Only the use of MimiKatz and Netcat would provide easily visible red flags for the defenders; but Rustici commented, “It all happens so fast and largely quietly that it would probably be missed by 50% of the controls currently on the market.” Basically, the bot broke in, looked around, dropped its own backdoor and withdrew in minutes and without human interaction.

“Two days later,” Rustici told SecurityWeek, “we saw a human come into that network using one of the created accounts and start poking around on the box and looking for specific information. He already had the road map from the bot. He knew what he was looking for — and so he just literally popped up the RDP, went in and then started pulling files back. He then installed a mail program and emailed himself 3 GB of exfiltration.

“It was interesting,” he added, “because although you see a lot of bot activity, it’s rare you see interaction between a human and a bot and how cybercriminals are monetizing this brute force access that they’re getting through scanning the web. The way they moved into the environment also shows how much data the bot gathered and how useful that data was to whoever was using it.”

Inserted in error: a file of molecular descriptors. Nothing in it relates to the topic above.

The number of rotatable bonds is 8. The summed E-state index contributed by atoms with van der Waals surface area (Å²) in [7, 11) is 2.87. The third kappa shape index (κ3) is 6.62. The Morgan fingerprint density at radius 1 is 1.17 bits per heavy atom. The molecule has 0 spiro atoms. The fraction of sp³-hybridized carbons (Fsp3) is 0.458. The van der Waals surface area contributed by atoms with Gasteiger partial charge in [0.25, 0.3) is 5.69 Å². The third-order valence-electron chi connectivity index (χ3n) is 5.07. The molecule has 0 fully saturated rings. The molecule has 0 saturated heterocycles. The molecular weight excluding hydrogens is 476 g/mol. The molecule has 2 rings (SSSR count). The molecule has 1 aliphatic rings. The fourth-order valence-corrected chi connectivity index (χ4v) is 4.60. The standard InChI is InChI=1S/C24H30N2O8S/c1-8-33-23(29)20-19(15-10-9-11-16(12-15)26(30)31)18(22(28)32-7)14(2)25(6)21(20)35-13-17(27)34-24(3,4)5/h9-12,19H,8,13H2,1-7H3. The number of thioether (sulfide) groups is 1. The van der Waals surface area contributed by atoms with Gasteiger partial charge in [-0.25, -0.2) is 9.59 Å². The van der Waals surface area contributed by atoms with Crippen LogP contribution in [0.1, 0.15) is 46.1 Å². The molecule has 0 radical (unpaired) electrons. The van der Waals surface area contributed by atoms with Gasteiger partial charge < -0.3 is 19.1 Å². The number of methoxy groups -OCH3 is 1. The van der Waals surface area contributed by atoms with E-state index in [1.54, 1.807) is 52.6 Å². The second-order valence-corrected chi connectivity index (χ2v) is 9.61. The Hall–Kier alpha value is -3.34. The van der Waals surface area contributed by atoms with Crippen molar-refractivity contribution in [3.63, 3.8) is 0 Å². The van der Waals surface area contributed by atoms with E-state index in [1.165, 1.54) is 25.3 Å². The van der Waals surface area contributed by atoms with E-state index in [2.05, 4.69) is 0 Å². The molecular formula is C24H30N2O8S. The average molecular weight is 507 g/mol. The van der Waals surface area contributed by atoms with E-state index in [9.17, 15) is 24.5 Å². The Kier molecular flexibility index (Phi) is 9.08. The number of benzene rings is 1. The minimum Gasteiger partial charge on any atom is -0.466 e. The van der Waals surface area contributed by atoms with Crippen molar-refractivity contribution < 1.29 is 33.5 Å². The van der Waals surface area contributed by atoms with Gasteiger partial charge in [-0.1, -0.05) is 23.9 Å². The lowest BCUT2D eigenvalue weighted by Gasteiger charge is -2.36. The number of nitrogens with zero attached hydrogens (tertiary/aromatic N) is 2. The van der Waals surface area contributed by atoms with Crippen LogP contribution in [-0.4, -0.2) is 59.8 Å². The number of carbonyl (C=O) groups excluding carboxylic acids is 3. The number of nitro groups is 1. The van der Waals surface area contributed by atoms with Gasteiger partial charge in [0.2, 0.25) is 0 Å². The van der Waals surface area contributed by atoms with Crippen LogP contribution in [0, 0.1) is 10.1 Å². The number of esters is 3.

Cybereason still has, he said, “some sleuthing” to do. Is the bot, “run and operated by a group that is selling access on the deep web closed forums based off the information they pull back, or was it the same person operating the bot who came in and stole the data?” The two-days delay between the bot and the human activity could just be a cooling off period, it could be the length of time taken to sell on the data, or it could be an indication of the number of genuine networks popped by the bot — with what was to all intents and purposes a financial services company bumped towards the top of the list for further exploitation.